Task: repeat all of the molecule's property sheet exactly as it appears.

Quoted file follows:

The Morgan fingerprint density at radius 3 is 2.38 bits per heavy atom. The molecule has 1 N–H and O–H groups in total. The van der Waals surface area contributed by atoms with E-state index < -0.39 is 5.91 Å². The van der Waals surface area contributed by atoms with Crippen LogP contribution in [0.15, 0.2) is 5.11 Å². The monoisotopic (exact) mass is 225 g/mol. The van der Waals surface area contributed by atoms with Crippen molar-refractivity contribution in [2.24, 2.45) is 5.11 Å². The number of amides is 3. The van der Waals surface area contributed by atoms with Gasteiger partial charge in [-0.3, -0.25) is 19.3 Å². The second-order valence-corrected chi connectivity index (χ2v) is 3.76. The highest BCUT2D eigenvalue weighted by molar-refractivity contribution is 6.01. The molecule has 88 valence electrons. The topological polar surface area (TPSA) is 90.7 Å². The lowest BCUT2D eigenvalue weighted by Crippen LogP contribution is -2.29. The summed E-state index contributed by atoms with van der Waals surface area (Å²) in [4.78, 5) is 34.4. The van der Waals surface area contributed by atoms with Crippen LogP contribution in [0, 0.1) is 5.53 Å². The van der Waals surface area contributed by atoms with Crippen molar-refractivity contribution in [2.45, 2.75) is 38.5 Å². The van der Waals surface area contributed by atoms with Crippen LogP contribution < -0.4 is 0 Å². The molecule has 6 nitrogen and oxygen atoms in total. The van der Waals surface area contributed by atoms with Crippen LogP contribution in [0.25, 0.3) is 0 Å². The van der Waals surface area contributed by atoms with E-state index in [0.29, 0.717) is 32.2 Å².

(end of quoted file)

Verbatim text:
The Morgan fingerprint density at radius 3 is 2.38 bits per heavy atom. The molecule has 1 N–H and O–H groups in total. The van der Waals surface area contributed by atoms with E-state index < -0.39 is 5.91 Å². The van der Waals surface area contributed by atoms with Crippen LogP contribution in [0.15, 0.2) is 5.11 Å². The monoisotopic (exact) mass is 225 g/mol. The van der Waals surface area contributed by atoms with Crippen molar-refractivity contribution in [2.24, 2.45) is 5.11 Å². The number of amides is 3. The van der Waals surface area contributed by atoms with Gasteiger partial charge in [-0.3, -0.25) is 19.3 Å². The second-order valence-corrected chi connectivity index (χ2v) is 3.76. The highest BCUT2D eigenvalue weighted by molar-refractivity contribution is 6.01. The molecule has 88 valence electrons. The topological polar surface area (TPSA) is 90.7 Å². The lowest BCUT2D eigenvalue weighted by Crippen LogP contribution is -2.29. The summed E-state index contributed by atoms with van der Waals surface area (Å²) in [4.78, 5) is 34.4. The van der Waals surface area contributed by atoms with Crippen LogP contribution in [0, 0.1) is 5.53 Å². The van der Waals surface area contributed by atoms with Crippen molar-refractivity contribution in [2.45, 2.75) is 38.5 Å². The van der Waals surface area contributed by atoms with Crippen LogP contribution < -0.4 is 0 Å². The molecule has 6 nitrogen and oxygen atoms in total. The van der Waals surface area contributed by atoms with Crippen LogP contribution in [0.25, 0.3) is 0 Å². The van der Waals surface area contributed by atoms with E-state index in [0.29, 0.717) is 32.2 Å².